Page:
COVID-19 isn’t done with Seattle and King County. But after a three-year run, it’s not the top emerging health scourge anymore. The coronavirus has been officially displaced.
Drug overdoses are now killing more people than COVID.
It started to happen last summer, in August, when more than 25 people died from drugs in a week, mostly from ingesting fentanyl, county records show. In the fall, drugs firmly dethroned COVID, when 339 people died during the quarter — nearly four per day, 70% more than were dying from COVID.
As of Friday, 100 people have already died in 2023 from drug overdoses countywide. Forty-three have died of COVID.
Drugs now are overwhelming the system, in some of the same ways that we all worked to prevent by wearing masks and socially distancing during coronavirus waves.
“A key indication of just how bad things are at the end of 2022 and likely to get worse [in] 2023, the medical examiner’s office is now struggling with the issue of storing bodies because the fentanyl-related death toll continues to climb,” Public Health Director Dr. Faisal Khan, a medical epidemiologist, said at a health board meeting this month.
Paramedics also are straining to keep up. There now are 20 drug overdose calls every day, roughly double from a year ago. (These are predominantly non-fatal overdoses.) Just in the month of December, “King County emergency medical services responded to 156 opioid overdoses in downtown Seattle,” an all-time record, the health department reported.
Inside city limits, Seattle saw twice as many drug overdose deaths last year (541) as COVID deaths (273), health department records show.
It isn’t solely a downtown phenomenon. Kent, Renton and North Seattle near Shoreline also are marked dark red on the county’s overdose map. A week ago there were 11 overdose calls out in West Seattle. Big cities to the north and south of us, Vancouver and San Francisco, also have seen drug deaths surpass COVID.
“The number of overdose deaths has grown on an exponential scale,” the health department’s review of 2022 says. “Exponential” was the word they once used about the coronavirus — the fear that it might spread out of hand to the point it starts crippling the ability to respond to it.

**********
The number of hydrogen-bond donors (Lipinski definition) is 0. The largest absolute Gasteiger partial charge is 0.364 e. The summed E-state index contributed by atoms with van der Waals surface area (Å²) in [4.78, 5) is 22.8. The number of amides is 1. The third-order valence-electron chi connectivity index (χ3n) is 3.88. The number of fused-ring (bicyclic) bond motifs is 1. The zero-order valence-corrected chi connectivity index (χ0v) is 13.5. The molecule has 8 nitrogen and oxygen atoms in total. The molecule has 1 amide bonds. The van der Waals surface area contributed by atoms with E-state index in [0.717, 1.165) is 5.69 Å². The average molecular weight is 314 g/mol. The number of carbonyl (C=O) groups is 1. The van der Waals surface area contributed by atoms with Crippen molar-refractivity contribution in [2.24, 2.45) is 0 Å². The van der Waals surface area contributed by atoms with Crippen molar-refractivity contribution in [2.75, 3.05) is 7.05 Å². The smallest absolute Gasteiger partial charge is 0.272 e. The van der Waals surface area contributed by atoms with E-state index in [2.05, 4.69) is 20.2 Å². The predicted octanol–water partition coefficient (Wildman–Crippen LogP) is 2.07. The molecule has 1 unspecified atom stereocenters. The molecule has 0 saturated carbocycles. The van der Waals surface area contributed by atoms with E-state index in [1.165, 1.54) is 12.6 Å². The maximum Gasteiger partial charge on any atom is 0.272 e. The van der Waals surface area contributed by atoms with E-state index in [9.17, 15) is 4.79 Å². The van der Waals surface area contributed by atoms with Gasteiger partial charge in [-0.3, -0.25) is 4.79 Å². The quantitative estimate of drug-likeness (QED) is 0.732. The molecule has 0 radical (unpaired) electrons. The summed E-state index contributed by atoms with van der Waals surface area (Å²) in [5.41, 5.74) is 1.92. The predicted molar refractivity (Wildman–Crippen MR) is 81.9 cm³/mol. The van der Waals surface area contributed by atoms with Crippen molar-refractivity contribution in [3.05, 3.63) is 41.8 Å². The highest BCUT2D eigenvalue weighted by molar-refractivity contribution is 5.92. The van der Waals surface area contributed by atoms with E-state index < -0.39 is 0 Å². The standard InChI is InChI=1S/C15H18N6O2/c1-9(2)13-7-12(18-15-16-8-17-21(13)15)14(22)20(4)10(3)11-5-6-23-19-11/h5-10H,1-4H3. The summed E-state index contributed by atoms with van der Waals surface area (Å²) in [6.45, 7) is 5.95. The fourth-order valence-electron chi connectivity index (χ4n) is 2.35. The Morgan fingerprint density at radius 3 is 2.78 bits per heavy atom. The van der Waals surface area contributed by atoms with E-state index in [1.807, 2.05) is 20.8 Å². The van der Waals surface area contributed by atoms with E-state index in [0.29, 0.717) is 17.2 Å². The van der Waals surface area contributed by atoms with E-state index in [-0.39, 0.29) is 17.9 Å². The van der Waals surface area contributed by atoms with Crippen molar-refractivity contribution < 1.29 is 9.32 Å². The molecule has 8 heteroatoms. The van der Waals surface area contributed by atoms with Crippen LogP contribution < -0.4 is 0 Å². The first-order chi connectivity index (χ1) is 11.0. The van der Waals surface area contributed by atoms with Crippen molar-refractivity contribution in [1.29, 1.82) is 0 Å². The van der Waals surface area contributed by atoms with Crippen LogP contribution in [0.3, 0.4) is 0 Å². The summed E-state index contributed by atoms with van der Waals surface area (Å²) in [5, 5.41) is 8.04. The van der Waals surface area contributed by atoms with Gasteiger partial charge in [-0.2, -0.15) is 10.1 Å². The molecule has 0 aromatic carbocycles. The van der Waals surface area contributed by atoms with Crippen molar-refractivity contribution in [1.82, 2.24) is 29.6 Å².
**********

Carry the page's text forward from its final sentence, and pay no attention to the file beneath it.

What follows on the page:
Not long ago the drug crisis was simmering at a lower level; one national news outlet dubbed it “an epidemic in the shadow of a pandemic.” It’s not in the shadows anymore. COVID’s force has waned, especially due to the vaccines. The drug epidemic just keeps maddeningly expanding.
Obviously COVID comes from a virus that could infect anybody; drug addiction is viewed as more of an individual struggle. But the drug scourge is spreading to a degree that it’s having severe effects on the broader community. There’s the fate of downtown, which isn’t going to recover with 156 overdose calls there monthly. And there’s the human costs — the lost lives of those in the throes, but also of innocent bystanders such as 23-year-old student Jaahnavi Kandula, killed Jan. 23 when a police car hit her in a South Lake Union crosswalk as it was heading to the scene of yet another overdose.
So what could be done?
The state Legislature has been locked in a debate over whether to decriminalize hard-drug possession. The latest signs, though, are that lawmakers are headed in the opposite direction. New bills with the backing of influential Democrats would increase the criminal penalties, from a misdemeanor to a gross misdemeanor, though the emphasis still would be to channel defendants into treatment.
Wherever one stands on this — from lock ‘em up on the right, to hand them needles on the left — what’s clearly lacking is the treatment and support part. The main point of sentencing a drug user to jail is to nudge them into rehab instead. (Decriminalization advocates say this justice system coercion isn’t needed, but for now they appear to be losing that argument.) But no approach is going to work if there’s no treatment to go to.
This past week the regional agency on homelessness released its five-year emergency shelter plan. It acknowledged there’s a connection between substance abuse and Seattle’s homelessness crisis (which seems like progress). It recommended something called “recovery housing” — drug-free shelter that also offers rehab counseling and support for people fresh off the streets.
Then it said this: Due to the size of the addiction problem, we need an estimated 2,570 units of this recovery-based shelter. And right now we have … zero units.
How could we be this deep into the drug and homelessness crisis in Seattle and still be at zero?
Seattle and King County were justifiably proud of how they handled the pandemic. We had the lowest COVID death rates of any large metro area in the nation. The morgues and hospitals never reached triage status, as they did in communities from New York to Idaho.
But we’re losing to this shadow epidemic. We’re losing because our political leaders have for years been conflicted and directionless about what to do about it.
It doesn’t have to be. You can “flatten the curve” of addiction, using treatment and other strategies, as surely as with a virus.
What’s needed is that same civic focus — that unity of purpose — that political leaders here so successfully brought to bear on our last biggest public health crisis.
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